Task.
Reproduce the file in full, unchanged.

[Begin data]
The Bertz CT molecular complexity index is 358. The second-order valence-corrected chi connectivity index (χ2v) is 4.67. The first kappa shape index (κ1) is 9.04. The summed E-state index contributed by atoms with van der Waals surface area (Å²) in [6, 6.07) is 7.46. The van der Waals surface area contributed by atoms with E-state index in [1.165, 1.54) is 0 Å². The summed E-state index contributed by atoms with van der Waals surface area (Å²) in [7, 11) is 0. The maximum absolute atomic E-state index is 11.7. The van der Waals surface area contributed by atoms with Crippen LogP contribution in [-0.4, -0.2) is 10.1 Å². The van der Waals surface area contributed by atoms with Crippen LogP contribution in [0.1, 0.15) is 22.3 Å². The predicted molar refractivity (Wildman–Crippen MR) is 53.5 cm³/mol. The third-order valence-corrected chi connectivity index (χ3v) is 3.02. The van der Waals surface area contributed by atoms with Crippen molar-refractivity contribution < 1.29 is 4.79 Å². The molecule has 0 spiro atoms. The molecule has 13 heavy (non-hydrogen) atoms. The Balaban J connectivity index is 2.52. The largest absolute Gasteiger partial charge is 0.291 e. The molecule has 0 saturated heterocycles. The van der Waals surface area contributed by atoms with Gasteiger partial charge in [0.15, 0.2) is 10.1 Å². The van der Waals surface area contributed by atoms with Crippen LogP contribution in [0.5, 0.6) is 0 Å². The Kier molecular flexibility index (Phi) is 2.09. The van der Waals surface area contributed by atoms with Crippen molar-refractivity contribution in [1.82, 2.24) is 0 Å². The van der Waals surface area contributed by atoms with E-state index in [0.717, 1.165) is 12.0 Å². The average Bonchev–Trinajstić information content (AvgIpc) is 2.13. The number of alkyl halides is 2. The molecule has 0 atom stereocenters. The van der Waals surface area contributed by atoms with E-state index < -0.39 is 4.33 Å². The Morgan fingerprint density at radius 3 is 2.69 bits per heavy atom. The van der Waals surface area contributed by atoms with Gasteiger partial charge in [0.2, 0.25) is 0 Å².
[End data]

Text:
The Bertz CT molecular complexity index is 358. The second-order valence-corrected chi connectivity index (χ2v) is 4.67. The first kappa shape index (κ1) is 9.04. The summed E-state index contributed by atoms with van der Waals surface area (Å²) in [6, 6.07) is 7.46. The van der Waals surface area contributed by atoms with E-state index in [1.165, 1.54) is 0 Å². The summed E-state index contributed by atoms with van der Waals surface area (Å²) in [7, 11) is 0. The maximum absolute atomic E-state index is 11.7. The van der Waals surface area contributed by atoms with Crippen LogP contribution in [-0.4, -0.2) is 10.1 Å². The van der Waals surface area contributed by atoms with Crippen LogP contribution in [0.1, 0.15) is 22.3 Å². The predicted molar refractivity (Wildman–Crippen MR) is 53.5 cm³/mol. The third-order valence-corrected chi connectivity index (χ3v) is 3.02. The van der Waals surface area contributed by atoms with Crippen molar-refractivity contribution < 1.29 is 4.79 Å². The molecule has 0 spiro atoms. The molecule has 13 heavy (non-hydrogen) atoms. The Balaban J connectivity index is 2.52. The largest absolute Gasteiger partial charge is 0.291 e. The molecule has 0 saturated heterocycles. The van der Waals surface area contributed by atoms with Gasteiger partial charge in [0.15, 0.2) is 10.1 Å². The van der Waals surface area contributed by atoms with Crippen LogP contribution in [0.5, 0.6) is 0 Å². The Kier molecular flexibility index (Phi) is 2.09. The van der Waals surface area contributed by atoms with Crippen molar-refractivity contribution in [1.82, 2.24) is 0 Å². The van der Waals surface area contributed by atoms with E-state index in [0.717, 1.165) is 12.0 Å². The average Bonchev–Trinajstić information content (AvgIpc) is 2.13. The number of alkyl halides is 2. The molecule has 0 atom stereocenters. The van der Waals surface area contributed by atoms with E-state index < -0.39 is 4.33 Å². The Morgan fingerprint density at radius 3 is 2.69 bits per heavy atom. The van der Waals surface area contributed by atoms with Gasteiger partial charge in [0.2, 0.25) is 0 Å².